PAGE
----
There is, in pride of place on my coffee table, the latest listings magazine covered in lots of enthusiastic circling.
If my rabidly scrawled-upon copy of Time Out Dubai is to be believed, I go to an African drumming class on a Monday, try a few circus tricks on a Tuesday, and learn to tango on Wednesdays and zumba on Thursdays. And as for my weekends - well, they're a flurry of exercise classes, horse-riding, camping in Musandam and yacht trips around Dubai Marina before I embark upon the working week on Sunday, but not before dabbling in a little early morning kayaking and/or dawn boot camp on Jumeirah Beach before the daily slog along Sheikh Zayed Road to the office in Abu Dhabi.
Do I do any of it? Not a bit. You are more likely to find me slumped on the sofa, shattered from the commute, with a takeaway as I revisit my DVD box set of Pride And Prejudice for the umpteenth time (freeze-framing the moment when Colin Firth plunges into a lake, of course).
Indeed, when a friend commented on the lurid magenta and green aerobics timetable from my local gym pinned to my fridge ("Gosh, you're taking this fitness regime really seriously, aren't you?") I was forced to admit it was there only because I liked the vibrant colours. The marginal guilt I feel every time I dive into the fridge for another chocolate bar is simply an unfortunate by-product.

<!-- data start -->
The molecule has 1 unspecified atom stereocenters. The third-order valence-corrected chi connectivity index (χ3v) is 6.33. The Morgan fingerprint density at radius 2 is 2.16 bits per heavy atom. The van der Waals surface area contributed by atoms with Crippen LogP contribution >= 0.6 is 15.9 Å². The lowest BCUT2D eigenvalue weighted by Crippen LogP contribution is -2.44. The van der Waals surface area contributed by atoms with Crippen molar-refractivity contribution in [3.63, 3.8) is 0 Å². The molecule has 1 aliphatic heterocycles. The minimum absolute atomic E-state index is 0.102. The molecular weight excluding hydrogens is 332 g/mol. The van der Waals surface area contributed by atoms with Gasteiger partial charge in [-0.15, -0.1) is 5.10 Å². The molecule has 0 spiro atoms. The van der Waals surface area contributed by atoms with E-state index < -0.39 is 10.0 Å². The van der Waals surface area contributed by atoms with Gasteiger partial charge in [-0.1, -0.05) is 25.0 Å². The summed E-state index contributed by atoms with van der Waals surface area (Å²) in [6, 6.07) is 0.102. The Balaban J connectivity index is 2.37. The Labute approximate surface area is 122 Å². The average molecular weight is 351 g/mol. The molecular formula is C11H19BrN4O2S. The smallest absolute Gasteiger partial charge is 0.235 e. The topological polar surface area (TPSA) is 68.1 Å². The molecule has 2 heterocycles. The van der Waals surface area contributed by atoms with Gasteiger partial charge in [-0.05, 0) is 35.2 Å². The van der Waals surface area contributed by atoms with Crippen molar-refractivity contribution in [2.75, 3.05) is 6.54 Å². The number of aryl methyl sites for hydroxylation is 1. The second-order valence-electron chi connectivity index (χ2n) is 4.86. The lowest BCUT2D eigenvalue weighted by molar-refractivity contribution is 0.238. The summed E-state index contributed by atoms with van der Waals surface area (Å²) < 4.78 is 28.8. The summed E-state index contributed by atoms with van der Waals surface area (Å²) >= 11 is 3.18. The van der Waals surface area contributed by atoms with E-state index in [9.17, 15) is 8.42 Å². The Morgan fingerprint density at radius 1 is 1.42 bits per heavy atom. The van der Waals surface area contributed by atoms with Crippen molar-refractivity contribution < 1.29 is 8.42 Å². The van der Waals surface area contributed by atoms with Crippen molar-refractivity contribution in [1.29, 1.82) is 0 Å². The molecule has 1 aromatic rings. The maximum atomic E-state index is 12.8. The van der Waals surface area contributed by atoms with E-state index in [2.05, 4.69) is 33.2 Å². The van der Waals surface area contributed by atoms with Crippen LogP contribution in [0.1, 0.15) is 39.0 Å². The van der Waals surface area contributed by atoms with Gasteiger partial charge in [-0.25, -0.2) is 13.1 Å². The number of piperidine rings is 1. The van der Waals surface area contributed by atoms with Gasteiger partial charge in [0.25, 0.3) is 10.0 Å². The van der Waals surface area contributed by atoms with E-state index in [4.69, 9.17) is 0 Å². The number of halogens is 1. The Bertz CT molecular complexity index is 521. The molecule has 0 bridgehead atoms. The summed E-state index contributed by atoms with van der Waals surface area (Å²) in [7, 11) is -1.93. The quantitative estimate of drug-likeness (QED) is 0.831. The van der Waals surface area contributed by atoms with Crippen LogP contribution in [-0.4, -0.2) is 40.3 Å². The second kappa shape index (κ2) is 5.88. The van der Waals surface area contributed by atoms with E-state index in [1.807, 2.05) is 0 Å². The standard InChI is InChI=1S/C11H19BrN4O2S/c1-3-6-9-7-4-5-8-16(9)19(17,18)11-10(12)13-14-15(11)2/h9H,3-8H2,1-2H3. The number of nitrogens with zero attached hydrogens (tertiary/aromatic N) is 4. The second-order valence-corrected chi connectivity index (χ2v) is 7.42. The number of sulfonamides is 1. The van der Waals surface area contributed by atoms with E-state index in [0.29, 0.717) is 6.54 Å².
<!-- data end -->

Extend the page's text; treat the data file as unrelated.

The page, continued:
But it must have had a cumulative effect because when one Saturday I found myself bouncing out of bed at 8.30am (trust me, that's early) I decided to procrastinate no longer. On went the workout gear and I ambitiously decided to walk the length of the marina to the gym, estimating it would take 10 minutes.
Twenty minutes later, I was nowhere near, pouring in sweat and, in the heat of the late summer, parched without a drop to drink. When I staggered into the gym 40 minutes after setting off, half-blinded by the perspiration streaming into my eyes and with a searing headache from dehydration, I breathlessly conveyed my intentions to put myself through the instructor's rigorous paces.
The receptionist raised one eyebrow, looked at the clock and said: "You're too late for the class. It began at 9am and we have a no-entry policy after 20 minutes."
I squinted at the clock's dial pointing to 9.22am. Couldn't she make an exception? After all, I had only just missed the deadline and had clearly had my warm-up.
But she was adamant, so thoroughly aggrieved and with a still thumping head, I stomped off home, stuck on the DVD I Want Those Abs! (procured from the bargain bucket in Carrefour for Dh10) and proceeded to watch it while chomping violently through a bag of Doritos. I didn't want to overdo it - one step at a time.
This past week though, I have been reflecting on that vast gulf between the lives we think we ought to lead and the ones we actually do while mourning the tragic loss of a dear friend and much-loved colleague.
I have never known anyone to embrace every life experience with such exuberance and relish each opportunity so enthusiastically, packing a lifetime into 37 short years, that it put the rest of us to shame. Rob Evans didn't have a list of must-dos so much as a list of have-dones.
But my sadness was tinged with bittersweet joy when my father phoned from Saudi Arabia to tell me he had fulfilled a lifetime ambition by completing Haj for the first time at the age of 70, overcoming his frail health to circle the Kaaba with blistered feet.
There is a lesson to be learnt from both their examples. So if you do just one thing today, make it something on your to-do list. I'm calling it Rob's Law.
Tahira Yaqoob is M magazine's staff writer.